A positive bounce at UM 

Off the Rez

After the conclusion of Salish Kootenai College’s victory over Iron 5 of North Dakota at the 14th annual Kyi-Yo Basketball Classic, kids flooded the gymnasium floor. Toddlers crawled on the varnished wood and older children shot free throws.

The Kyi-Yo Basketball Classic, which brought in 14 men’s and nine women’s mostly native teams from all over the northwest, the Dakotas and Arizona, is the Kyi-Yo Native American Association’s second-largest yearly event. The group strives to emphasize positive aspects of American Indian culture, and also holds a yearly powwow in April.

Shawnalea Chief Go Out, 12, dribbled a basketball and chatted with a group of friends just outside the West Auxiliary Gymnasium at the Adam’s Center, one of the many packs of children weaving in and out of the gym on Sunday evening. When a visitor asked to know who was good at basketball, Shawnalea’s friends’ eyes rolled toward her. But she didn’t want to brag; that’s not what the game is about for her.

“We just have fun,” she says. “It’s just a fun hobby and we’re just used to it because everyone does it where we come from.”

Leia Loonsfoot, president of the Kyi-Yo Native American Association, said she thinks the event has potential to be the best American Indian tournament in the northwest, but the organization isn’t getting a lot of support from the Missoula community. This year team registration fees of $400 pay for much of the cost of the three-day event.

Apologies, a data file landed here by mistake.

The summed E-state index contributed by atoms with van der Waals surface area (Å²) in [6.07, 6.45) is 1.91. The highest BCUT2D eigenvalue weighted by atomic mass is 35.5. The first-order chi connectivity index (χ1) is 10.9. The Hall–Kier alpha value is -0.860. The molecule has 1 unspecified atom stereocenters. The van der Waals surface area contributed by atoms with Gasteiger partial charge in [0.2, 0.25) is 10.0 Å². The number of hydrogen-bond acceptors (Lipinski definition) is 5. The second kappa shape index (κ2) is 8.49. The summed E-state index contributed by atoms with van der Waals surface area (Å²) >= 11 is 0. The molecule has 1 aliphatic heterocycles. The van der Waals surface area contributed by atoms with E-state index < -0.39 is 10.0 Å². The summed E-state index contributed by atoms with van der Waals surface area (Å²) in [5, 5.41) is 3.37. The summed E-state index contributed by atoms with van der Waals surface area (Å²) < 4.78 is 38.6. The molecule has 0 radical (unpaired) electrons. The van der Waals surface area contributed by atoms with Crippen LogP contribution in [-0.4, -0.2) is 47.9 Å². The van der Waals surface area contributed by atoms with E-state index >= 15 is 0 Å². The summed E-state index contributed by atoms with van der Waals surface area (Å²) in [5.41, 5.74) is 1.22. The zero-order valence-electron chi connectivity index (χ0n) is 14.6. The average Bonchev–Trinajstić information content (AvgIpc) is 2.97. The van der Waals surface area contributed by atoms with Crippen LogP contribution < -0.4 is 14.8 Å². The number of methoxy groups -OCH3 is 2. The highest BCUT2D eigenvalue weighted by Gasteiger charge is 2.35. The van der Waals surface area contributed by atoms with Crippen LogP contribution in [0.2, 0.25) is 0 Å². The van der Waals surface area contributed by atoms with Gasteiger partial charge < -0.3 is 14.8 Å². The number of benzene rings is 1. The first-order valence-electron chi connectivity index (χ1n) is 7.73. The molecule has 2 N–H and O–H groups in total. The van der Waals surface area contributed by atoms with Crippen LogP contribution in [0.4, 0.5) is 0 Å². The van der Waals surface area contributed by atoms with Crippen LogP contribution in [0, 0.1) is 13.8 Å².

“I’d like to see more support from local businesses,” she said. “We really draw a lot of people to town with this event.”

Back on the court, Zachary Camel, a coach for Salish Kootenai College, said he brings his team to the tournament because it’s good practice—they played four games in three days—and because it gets his players some exposure. Camel, native to Ronan, said basketball is an integral part of life on the reservation, especially for young people.

“If you go to the reservation, you see kids’ lights on playing into the night,” he said. “It’s a way for them to spend some time with each other in a positive way.”

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